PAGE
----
Oct. 31 (Bloomberg) -- Indian stocks dropped for the first time in five days, trimming a monthly advance, after Prime Minister Manmohan Singh said the country’s challenge is to sustain economic growth while keeping inflation in check.
Tata Motors Ltd., the nation’s biggest truckmaker and owner of Jaguar Land Rover, dropped the most in almost four weeks. Reliance Industries Ltd., the most valuable company, lost 2.5 percent. Hindalco Industries Ltd., the aluminum maker that controls Atlanta-based Novelis Inc., shed 4.5 percent.
The BSE India Sensitive Index, or Sensex, fell 0.6 percent to 17,705.01 at the 3:30 p.m. close in Mumbai. The S&P CNX Nifty Index on National Stock Exchange of India lost 0.6 percent and its November futures settled at 5,346.85. The BSE 200 Index retreated 0.4 percent to 2,155.58.
“Our negative view on the Indian market is largely predicated by what’s happening in India,” Neelkanth Mishra, director of India equity research at Credit Suisse Group AG, said in an interview with Bloomberg UTV today. “The problems of inflation, a high fiscal deficit and growth slowing down still continue and would cap upside in the markets. As an investor, I would use these spikes in the markets to take profits and step out of sectors I don’t want to be in.”
The Sensex surged 6.1 percent last week as Europe’s leaders agreed to expand a bailout fund to stem the region’s debt crisis. The global economic environment isn’t encouraging, Singh said in a speech in New Delhi yesterday.
Stocks also rose last week as the nation’s central bank signaled it’s nearing the end of a record cycle of interest-rate increases. The Sensex has gained 7.6 percent this month, its steepest monthly advance since March and ending three months of losses. Companies in the gauge are valued at 15.1 times estimated profits, down from 21.5 times in March 2010. The MSCI Emerging Markets Index trades at 10.5 times.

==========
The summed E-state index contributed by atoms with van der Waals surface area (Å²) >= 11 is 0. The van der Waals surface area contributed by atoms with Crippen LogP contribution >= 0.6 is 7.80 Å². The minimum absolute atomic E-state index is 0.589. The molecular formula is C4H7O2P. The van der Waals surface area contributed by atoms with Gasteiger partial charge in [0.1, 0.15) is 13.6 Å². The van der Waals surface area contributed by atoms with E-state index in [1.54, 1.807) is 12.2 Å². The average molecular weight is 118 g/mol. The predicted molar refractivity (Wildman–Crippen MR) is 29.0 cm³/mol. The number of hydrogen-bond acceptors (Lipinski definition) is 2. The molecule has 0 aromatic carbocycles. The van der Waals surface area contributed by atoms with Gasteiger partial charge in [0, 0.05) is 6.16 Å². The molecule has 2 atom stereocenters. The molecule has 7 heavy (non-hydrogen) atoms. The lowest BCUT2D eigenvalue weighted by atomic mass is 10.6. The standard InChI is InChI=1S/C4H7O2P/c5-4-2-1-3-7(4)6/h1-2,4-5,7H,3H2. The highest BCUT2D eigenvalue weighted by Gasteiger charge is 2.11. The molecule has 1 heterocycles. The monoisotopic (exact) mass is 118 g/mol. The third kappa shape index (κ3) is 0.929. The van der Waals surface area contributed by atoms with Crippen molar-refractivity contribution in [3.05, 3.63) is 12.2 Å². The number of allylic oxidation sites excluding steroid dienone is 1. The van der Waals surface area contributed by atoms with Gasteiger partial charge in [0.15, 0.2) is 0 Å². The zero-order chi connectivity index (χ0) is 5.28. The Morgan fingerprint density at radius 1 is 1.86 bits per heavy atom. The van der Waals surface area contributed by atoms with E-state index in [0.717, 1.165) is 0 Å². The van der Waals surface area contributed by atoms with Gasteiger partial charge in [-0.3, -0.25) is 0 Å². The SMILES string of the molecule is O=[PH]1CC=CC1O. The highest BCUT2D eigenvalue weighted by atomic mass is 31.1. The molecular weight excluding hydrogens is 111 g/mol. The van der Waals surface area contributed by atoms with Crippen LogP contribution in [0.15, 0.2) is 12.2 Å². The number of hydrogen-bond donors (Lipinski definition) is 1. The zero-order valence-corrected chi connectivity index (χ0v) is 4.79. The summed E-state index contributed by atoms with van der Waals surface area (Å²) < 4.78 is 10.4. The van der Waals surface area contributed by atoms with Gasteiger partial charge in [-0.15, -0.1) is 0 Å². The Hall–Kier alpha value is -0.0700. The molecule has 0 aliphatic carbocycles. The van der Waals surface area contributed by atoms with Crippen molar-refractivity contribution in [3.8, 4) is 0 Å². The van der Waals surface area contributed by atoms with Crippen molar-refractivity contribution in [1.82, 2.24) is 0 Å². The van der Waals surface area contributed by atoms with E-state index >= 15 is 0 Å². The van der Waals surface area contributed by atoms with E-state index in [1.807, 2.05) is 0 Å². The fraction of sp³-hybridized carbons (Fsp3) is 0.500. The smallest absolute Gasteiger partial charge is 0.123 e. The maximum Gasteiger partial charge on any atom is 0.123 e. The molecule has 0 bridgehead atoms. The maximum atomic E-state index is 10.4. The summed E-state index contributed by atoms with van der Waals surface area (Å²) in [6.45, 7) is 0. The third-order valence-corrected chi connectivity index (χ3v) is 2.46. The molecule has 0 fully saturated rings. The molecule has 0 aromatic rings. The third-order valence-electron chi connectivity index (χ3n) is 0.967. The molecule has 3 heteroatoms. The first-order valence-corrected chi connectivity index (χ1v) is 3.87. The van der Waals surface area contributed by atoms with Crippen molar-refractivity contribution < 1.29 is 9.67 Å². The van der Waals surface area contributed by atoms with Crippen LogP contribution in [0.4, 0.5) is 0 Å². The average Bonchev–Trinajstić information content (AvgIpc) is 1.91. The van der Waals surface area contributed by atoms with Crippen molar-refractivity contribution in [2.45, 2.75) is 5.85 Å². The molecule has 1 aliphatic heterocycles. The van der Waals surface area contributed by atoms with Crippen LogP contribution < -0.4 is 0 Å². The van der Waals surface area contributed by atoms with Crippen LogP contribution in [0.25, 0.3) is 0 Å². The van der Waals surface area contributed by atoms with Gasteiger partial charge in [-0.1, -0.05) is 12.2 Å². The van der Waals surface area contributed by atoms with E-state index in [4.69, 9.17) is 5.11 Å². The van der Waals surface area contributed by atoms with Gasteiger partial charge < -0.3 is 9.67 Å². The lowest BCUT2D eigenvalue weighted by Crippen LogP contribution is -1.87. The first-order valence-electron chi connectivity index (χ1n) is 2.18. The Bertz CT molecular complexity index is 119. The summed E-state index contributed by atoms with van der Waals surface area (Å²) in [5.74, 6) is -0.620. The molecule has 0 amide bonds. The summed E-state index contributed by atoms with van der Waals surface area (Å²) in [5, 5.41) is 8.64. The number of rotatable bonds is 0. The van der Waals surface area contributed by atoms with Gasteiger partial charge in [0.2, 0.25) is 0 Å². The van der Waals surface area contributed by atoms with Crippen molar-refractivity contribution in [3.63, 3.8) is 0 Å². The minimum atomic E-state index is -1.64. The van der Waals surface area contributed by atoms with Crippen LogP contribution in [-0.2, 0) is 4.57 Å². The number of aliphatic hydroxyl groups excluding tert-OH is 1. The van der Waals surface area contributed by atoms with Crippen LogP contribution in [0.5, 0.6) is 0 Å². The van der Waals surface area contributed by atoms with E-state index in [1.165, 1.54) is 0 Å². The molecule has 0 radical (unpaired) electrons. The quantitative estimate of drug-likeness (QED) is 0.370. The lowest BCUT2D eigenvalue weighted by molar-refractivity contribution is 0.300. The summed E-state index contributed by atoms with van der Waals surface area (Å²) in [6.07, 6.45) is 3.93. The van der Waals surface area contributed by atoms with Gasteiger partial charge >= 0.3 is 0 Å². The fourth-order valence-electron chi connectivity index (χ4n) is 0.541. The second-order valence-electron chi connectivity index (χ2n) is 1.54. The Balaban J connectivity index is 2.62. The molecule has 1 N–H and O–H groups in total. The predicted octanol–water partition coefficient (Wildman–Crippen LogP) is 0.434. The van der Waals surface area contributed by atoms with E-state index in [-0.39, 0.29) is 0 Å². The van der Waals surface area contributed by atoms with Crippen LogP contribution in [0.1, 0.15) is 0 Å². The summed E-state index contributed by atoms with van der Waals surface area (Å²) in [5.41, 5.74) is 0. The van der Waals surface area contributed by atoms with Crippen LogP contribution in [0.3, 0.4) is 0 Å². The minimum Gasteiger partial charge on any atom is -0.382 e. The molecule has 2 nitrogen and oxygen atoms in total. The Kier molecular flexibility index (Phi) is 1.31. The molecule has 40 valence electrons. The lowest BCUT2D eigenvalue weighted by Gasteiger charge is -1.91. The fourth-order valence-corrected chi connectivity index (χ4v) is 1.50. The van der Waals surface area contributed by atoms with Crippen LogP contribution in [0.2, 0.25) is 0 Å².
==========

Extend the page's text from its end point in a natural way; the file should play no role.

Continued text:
The Sensex has declined 14 percent this year amid concern measures to curb inflation may compound the effects of Europe’s debt crisis and slowing U.S. economic growth on corporate profits. The benchmark wholesale-price inflation was 9.72 percent in September, staying above 9 percent for a 10th month.
Chances that the Reserve Bank of India will increase borrowing costs at the next review on Dec. 16 are “relatively low,” it said on Oct. 25, after it raised the repurchase rate to 8.5 percent from 8.25 percent.
Signs have emerged that higher interest rates are curbing demand. Manufacturing in India in September grew at the slowest pace in 2 1/2 years, according to a Purchasing Managers’ Index released by HSBC Holdings Plc and Markit Economics on Oct. 3. India’s automakers Oct. 10 cut their car sales growth forecast for a second time this year.
Tata Motors plunged 4 percent to 198.45 rupees, its steepest drop since Oct. 4. Still, the maker of the world’s cheapest car, the Nano, is the best performer this month on the 30-member Sensex with a 27 percent surge.
Hindalco declined 4.5 percent to 135.95 rupees, halting a four-day 17 percent rally. Sterlite Industries (India) Ltd., the biggest copper and zinc producer, dropped 3.4 percent to 127.35 rupees, ending a four-day 16 percent gain.
Reliance Industries, owner of the world’s largest refining complex, fell 2.5 percent to 877.55 rupees, extending this year’s slide to 17 percent. Oil & Natural Gas Corp., the largest state-owned oil explorer, declined 2.5 percent to 277.65 rupees.
Hindustan Unilever Ltd., the Indian unit of Unilever Plc., jumped 7.1 percent to 375.8 rupees, a record, after reporting profit that exceeded analysts’ estimates for a third straight quarter. Net income increased 22 percent to 6.89 billion rupees ($142 million) for the three months ended September 30, from 5.66 billion rupees a year earlier. That beat the 5.81 billion- rupee median of 25 analyst estimates compiled by Bloomberg. The share’s 20 percent rally this year makes it the second-best performer on the Sensex after ITC Ltd., which fell 1.1. percent today to 213.15 rupees.
Five out of 16 Sensex companies reported earnings that fell short of analysts’ estimates in the quarter to Sept. 30, compared with 47 percent in the three months ended June, according to data compiled by Bloomberg.
Overseas investors bought a net 4.55 billion rupees of Indian stocks on Oct. 25 and 26, paring their outflow from equities this year to 9.75 billion rupees, data on the website of the regulator show.
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